The purpose of this formative research is to explore and understand patient-, provider-, and systems-level characteristics that affect the sustainability and success of remote patient monitoring technology applied to diabetes chronic care. This will be completed through evaluation and analysis of the Technology Assisted Case Management in Low Income Adults with Type 2 Diabetes (TACM-2) implementation program. TACM-2 utilizes remote patient monitoring (RPM) of diabetes and hypertension to augment regular clinical care, with the ultimate goal of improving health outcomes particularly for low-income patients regardless of geographic location.
This exploratory study's broad goal is to characterize key barriers and facilitators to RPM use over time through a mixed methods design. We will utilize data gathered as part of an ongoing quality improvement program, TACM-2, to provide quantitative data on RPM uptake and effectiveness. We will also obtain qualitative and quantitative data from participating patients and healthcare teams. Our objectives are to assess:
1) patient-level variables that are associated with sustained device use and clinical outcomes over time,
2) patterns of device uptake and data transmission across South Carolina as markers of scalability and sustainability, and
3) patient-, clinic- and system-level barriers and facilitators of RPM implementation.
Kidney donation from a living donor provides the kidney recipient with the best chance of a longterm survival of the transplanted kidney. White End Stage Renal Disease (ESRD) patients are 4 times more likely to recieve a living donor kidney than are African American (AA) ESRD patients. There are many reasons for this disparity in obtaining the benefits of living donation for AAs, including lack of knowledge regarding the living donation process. This study will provide a web-based educational intervention to overcome this knowledge deficiency with the hope that there will be an increase in patient interest in living donation which will result in more living donation kidney transplant inquiries by patients' family or friends.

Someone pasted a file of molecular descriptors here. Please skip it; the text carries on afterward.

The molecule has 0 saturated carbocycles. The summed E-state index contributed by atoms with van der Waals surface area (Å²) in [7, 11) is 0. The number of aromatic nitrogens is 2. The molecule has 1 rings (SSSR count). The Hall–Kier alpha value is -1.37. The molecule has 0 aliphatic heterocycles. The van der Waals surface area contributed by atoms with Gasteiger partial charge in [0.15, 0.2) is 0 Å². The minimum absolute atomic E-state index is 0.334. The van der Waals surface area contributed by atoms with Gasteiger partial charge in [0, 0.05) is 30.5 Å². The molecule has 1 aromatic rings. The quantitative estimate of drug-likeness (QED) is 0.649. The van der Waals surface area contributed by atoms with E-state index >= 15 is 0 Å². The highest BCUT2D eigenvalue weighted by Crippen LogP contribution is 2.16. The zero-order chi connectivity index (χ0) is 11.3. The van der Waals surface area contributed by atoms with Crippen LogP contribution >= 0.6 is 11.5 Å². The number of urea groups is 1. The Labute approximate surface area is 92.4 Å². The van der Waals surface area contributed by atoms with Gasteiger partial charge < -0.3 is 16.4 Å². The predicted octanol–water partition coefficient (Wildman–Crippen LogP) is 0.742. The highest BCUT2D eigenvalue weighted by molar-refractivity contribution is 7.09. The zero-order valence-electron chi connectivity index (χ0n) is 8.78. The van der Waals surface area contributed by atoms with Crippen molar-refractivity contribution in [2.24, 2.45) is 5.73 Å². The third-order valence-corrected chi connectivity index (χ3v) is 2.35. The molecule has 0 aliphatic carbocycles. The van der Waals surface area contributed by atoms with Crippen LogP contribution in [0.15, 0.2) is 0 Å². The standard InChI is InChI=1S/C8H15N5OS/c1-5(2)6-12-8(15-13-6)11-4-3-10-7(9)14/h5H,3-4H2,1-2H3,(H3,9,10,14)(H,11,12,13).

The goal of this study is to determine the safety and efficacy of fresh metabolically active allogeneic umbilical cord-derived mesenchymal stromal cells (UC-MSCs) for the treatment of new-onset type 1 diabetes (T1D) and to understand the mechanisms of protection. If proven effective, such a strategy can be used as a therapeutic option for T1D patients and potentially other autoimmune disorders.
Sotagliflozin (SAR439954) is a medicine you take by mouth that is being developed by Sanofi for the potential treatment of type 2 diabetes (T2DM). Sotagliflozin is an "investigational drug". The purpose of the study is to show that sotagliflozin can decrease the risk of cardiovascular death, or decreases the risk of being hospitalized for heart failure. Furthermore, the study will observe whether sotagliflozin reduces the risk of kidney disease, or if sotagliflozin could lead to changes in the way you use other medications. The study will last about 3 years and involve about 4000 participants. The Study has 3 main periods, as follows: Screening, a Double-Blind Treatment period, and a Follow-Up period.
Volunteers are being asked to participate in a clinical research study to find out if the drug dapagliflozin is safe and effective compared to placebo (an inactive substance) in the treatment of people with heart failure with preserved ejection fraction (ability of the heart to relax and squeeze to pump out blood). AstraZeneca is doing this research to find out if the new medication called dapagliflozin will work and be safe for the treatment of heart failure in addition to standard therapy used for treatment of heart failure. The study is planned to go on for about 33 months and include 4700 patients from about 21 countries.